How can I limit my losses on an upside down mortgage foreclosure/short sale, and protect any assets I still have?

Asked on May 21, 2012 under Real Estate Law, Wisconsin

Answers:

Jason Ostendorf / Law Ofice of Jason Ostendorf

Answered 8 years ago | Contributor

I have had to answer this question quite a few times since the economy went downhill in 2008.  Generally, foreclosure hurts your credit the most, while a deed in lieu or shortsale would hurt your credit substantially less.  A deed in lieu is probably better since short sale can be drawn out for years.  Additionally, with the deed in lieu or short sale, the mortgage company would agree not to seek any deficiency or unpaid balance from you on the mortgage after the transfer.  This would protect your assets.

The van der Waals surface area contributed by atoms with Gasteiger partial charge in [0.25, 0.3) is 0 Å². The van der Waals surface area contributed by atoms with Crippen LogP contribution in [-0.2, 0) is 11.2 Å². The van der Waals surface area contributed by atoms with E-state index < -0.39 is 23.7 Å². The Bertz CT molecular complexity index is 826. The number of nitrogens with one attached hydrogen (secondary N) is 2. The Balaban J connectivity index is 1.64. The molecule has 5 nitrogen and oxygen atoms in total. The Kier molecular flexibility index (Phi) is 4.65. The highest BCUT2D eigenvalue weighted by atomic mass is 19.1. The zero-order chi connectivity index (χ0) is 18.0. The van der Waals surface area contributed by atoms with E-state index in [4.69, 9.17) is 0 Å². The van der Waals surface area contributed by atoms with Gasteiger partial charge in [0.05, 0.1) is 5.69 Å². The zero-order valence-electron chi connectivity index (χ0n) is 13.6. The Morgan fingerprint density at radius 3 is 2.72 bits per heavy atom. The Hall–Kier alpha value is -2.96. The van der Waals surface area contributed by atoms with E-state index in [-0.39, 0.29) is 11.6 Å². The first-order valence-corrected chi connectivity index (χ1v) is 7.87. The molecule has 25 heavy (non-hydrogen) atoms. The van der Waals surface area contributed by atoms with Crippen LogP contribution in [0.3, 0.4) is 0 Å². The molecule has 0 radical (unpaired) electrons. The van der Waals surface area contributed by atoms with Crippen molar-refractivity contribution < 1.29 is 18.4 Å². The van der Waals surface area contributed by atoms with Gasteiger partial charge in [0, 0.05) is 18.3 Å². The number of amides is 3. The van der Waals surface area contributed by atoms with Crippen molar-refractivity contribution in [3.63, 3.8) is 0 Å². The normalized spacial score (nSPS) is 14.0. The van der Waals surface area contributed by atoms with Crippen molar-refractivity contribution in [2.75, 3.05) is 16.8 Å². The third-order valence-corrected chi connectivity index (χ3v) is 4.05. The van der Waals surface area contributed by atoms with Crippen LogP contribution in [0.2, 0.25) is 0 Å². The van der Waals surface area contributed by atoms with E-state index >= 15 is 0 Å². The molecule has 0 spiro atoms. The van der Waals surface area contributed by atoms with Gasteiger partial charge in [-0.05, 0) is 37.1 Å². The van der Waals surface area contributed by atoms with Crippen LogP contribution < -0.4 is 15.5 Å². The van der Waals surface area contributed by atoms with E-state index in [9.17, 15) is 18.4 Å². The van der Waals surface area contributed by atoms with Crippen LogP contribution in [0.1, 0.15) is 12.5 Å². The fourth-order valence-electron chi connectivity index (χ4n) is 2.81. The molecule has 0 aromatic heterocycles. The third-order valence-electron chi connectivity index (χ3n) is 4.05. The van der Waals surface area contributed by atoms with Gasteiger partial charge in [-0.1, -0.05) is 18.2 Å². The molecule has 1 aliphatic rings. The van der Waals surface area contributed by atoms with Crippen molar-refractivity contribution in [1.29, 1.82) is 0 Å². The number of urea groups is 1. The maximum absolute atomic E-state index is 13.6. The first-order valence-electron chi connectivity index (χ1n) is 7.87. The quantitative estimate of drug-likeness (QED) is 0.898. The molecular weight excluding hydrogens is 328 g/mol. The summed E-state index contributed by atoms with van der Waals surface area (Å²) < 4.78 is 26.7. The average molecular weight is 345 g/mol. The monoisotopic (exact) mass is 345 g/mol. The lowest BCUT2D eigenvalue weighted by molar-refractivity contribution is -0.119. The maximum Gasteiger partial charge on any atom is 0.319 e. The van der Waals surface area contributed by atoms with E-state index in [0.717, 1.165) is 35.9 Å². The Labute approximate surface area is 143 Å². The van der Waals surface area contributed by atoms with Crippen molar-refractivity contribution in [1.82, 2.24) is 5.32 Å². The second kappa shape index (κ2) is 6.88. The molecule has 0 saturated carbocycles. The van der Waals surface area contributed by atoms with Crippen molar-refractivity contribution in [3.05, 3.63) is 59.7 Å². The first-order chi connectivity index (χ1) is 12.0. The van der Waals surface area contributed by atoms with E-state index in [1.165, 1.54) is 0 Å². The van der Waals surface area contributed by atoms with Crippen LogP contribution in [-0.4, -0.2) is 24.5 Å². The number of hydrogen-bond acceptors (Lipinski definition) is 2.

Having said that, I cannot recommend enough that you speak with some foreclosure lawyers.  You would be surprised how many ways there often are to stop foreclosure, due to bank fraud, robo-signing, and other matters.  For instance, if you applied for a loan modification and were entitled to such a modification under a government program (like the Home Affordable Modification Program [HAMP]), then you may be able to stop the foreclosure, get a loan modification, and sue the bank.


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